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Measurement

Number: 
6

Challenge

What is the best way of measuring the impact your Transition initiative is having, whether social, economic or environmental?

Description

In the excited swirl of starting a Transition initiative, measuring progress isn’t generally top of anyone’s list of priorities. However, finding straightforward ways of gathering data is very useful from early on. Many books on sustainability auditing and measuring impact can prove bewildering to all but the qualified accountant.

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Solution

As the effect of your projects grows, it will become increasingly important that you document it. Getting into the discipline from an early stage will stand you in good stead for later, as well as providing insights that will help increase your impact.

Full description

In the excited swirl of starting a Transition initiative, measuring progress isn’t generally top of anyone’s list of priorities. However, finding straightforward ways of gathering data is very useful from early on. Many books on sustainability auditing and measuring impact can prove bewildering to all but the qualified accountant. Certainly, measuring the exact amount of carbon saved through the endeavours of the initiative is a big job, but there are various ways your group can start to gather data. Let’s start from the easiest and go through to the most complicated . . .

Harvesting simple data from events and projects

Keep a spreadsheet of your events and the number of people who came. Record other easily measurable outputs from projects, such as the number of trees planted, students worked with in the local school, new allotments created and so on. Simple feedback forms after any trainings or key events can check for satisfaction and degree of agreement with particular suggestions. Ask the different working groups to record data that emerges from their work. Also, although strictly speaking it isn’t measurement, keep a photographic record of your Transition process.

Using tools that gather data

Initiatives like Transition Together have great potential for gathering useful data for reductions in carbon emissions. Also, in Transition Horncastle, the group has worked with British Gas and the Energy Saving Trust’s ‘Green Streets’ programme, which gives participating households Smart Meters and other support for energy reduction. One resident who took part stated that it has “revolutionised our lives”. The project has also provided Transition Horncastle with data about what degree of energy use reduction is possible.

More detailed surveys

You may, if resources permit, decide to do an annual survey of the community to establish how opinions have changed, and what effect, if any, you are having. This level of research may be helped considerably with input from a local college or university. Sometimes you may be approached by students wanting to research your work, or you could approach teachers of sustainability courses, or see if any students researching dissertations might want to do such a survey for you.

Some tips for designing survey

  • Make it as short as possible: We all have busy lives and better things to do than trawl through endless questions.
  • Identify in advance what is essential to know: Why are you doing the survey? What do you want to learn from it?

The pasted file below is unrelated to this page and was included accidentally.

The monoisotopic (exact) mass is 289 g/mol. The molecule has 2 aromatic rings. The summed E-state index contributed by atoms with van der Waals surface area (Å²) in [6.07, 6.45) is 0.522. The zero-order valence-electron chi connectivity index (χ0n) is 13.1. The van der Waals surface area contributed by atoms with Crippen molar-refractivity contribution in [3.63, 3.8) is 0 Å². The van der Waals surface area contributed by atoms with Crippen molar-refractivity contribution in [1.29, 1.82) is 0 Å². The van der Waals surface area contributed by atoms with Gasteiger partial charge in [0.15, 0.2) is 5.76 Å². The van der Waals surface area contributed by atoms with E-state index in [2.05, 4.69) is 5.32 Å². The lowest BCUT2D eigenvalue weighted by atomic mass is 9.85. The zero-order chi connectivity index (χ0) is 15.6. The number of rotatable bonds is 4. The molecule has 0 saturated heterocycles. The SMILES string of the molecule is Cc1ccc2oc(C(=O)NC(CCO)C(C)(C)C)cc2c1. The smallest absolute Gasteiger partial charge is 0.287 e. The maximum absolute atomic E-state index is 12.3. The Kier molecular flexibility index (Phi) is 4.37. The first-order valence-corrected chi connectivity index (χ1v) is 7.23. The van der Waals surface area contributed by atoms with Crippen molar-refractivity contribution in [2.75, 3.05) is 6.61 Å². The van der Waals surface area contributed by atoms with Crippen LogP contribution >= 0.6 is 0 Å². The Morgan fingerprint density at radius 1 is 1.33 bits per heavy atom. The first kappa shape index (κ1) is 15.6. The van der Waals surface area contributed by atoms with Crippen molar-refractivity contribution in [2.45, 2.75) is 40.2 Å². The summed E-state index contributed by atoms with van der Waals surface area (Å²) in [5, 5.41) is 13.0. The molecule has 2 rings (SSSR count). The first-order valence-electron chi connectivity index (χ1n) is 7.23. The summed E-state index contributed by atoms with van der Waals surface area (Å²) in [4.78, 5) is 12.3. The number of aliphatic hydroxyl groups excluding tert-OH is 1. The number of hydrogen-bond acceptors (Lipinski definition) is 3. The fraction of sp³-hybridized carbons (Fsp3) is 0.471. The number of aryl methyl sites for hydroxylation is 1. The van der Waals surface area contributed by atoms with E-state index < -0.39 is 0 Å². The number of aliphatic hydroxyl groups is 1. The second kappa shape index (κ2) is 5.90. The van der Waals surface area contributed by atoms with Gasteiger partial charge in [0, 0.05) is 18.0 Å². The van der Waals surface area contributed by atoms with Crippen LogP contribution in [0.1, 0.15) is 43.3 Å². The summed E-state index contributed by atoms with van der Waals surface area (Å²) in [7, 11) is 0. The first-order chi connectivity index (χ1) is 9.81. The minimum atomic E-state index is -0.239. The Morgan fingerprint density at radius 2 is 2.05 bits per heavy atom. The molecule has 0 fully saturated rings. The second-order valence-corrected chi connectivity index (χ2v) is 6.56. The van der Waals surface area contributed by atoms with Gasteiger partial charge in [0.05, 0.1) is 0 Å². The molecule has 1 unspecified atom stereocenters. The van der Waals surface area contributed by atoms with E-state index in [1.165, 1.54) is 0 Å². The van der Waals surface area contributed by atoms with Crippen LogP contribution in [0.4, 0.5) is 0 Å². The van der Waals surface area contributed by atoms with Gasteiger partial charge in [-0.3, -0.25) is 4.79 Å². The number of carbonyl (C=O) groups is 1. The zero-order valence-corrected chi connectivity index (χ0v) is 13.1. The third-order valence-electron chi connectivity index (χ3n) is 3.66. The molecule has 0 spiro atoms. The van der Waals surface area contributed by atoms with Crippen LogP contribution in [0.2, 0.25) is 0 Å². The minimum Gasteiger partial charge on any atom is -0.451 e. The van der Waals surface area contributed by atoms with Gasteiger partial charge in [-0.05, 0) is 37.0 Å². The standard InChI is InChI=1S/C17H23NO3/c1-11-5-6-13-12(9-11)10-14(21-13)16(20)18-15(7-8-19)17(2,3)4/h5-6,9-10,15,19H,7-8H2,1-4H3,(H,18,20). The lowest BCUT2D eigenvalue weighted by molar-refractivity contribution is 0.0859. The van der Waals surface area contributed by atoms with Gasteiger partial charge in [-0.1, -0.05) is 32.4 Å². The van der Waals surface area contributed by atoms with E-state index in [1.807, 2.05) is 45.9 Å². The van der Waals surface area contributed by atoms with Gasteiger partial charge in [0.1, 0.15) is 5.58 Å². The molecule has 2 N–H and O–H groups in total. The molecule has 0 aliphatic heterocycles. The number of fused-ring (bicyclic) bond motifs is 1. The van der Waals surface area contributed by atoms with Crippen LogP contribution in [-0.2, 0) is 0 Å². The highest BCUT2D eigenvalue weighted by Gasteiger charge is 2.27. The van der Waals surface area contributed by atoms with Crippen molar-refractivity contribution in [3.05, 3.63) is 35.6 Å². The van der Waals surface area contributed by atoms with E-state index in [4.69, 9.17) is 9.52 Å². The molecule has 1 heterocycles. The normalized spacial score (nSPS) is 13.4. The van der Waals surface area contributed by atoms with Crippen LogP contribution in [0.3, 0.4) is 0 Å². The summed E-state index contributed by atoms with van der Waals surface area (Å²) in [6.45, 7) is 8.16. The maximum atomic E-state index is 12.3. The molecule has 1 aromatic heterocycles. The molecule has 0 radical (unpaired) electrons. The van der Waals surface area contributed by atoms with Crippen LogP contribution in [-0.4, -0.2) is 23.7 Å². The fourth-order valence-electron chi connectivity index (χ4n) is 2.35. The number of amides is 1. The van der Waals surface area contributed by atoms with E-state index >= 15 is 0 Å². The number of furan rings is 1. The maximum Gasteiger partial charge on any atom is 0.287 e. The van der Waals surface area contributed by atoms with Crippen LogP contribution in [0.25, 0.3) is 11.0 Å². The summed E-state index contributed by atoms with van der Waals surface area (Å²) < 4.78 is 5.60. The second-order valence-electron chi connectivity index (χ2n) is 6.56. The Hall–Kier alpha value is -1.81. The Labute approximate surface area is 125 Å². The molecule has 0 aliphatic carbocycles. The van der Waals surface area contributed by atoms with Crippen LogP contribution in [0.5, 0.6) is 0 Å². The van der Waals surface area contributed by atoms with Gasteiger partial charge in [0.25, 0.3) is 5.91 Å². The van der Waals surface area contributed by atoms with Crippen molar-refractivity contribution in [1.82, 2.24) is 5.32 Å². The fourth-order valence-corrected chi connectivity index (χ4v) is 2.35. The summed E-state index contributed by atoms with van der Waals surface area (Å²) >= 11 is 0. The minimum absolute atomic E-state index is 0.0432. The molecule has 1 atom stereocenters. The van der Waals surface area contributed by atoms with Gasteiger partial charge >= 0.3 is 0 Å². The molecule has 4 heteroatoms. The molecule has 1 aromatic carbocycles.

• Use simple language: Write in plain and accessible English. Avoid complex, lengthy or very abstractly worded questions.
  • Don’t use leading questions: Keep the tone as neutral as you can, so your impartiality and scientific method are respected.
  • Try it out first: Pilot your survey on a few people first to iron out any glitches, any questions that don’t make sense, etc.

 

Designing a good questionnaire is an art. We have all been asked to fill in a 15-page questionnaire and not done so. There are a number of good guides to designing good surveys.[i] Far more reliable data is gained by door-to-door surveys than just stopping people in the street. Choose your sample carefully, trying to get as representative a spread as possible across the area. Someone with knowledge of statistics will need to process your data.

[Insert pic: Ing 2.3 - Caption: Completed survey forms in Totnes, part of research conducted by Transition Town Totnes and University of Plymouth, which, among other things, fed useful information into the town’s Energy Descent Action Plan].

Other, less formal, tools

There are also tools for gathering useful data that are more about people’s attitudes and behaviour. This approach is just as useful as the more quantitative ones outlined above. Semi-structured interviews, where an interviewer has a list of topics that are explored through a series of open-ended questions, can be great for, for example, determining what those involved in a Transition initiative, or a particular project, would perceive as its being successful. You might also run some focus groups,[ii] great for brainstorming what people would see as indicators that a project had been successful or failed. You can then return to these points at the end of the project.

Surveys and questionnaires can also be part of listening to your community. For example, Transition Helena, in Montana, USA, has done an attitudes survey as a precursor to any Transition awareness-raising activities. This involves a sit-down, face-to-face interview with key community leaders to find out what they’re already doing and to identify the concerns of the community. The results of this will underpin how Transition Helena formulate their activities.




[i] For example, that produced by Leeds University: http://tinyurl.com/237mppq

[ii] A useful guide to running focus groups can be found at http://tinyurl.com/65rbv5t

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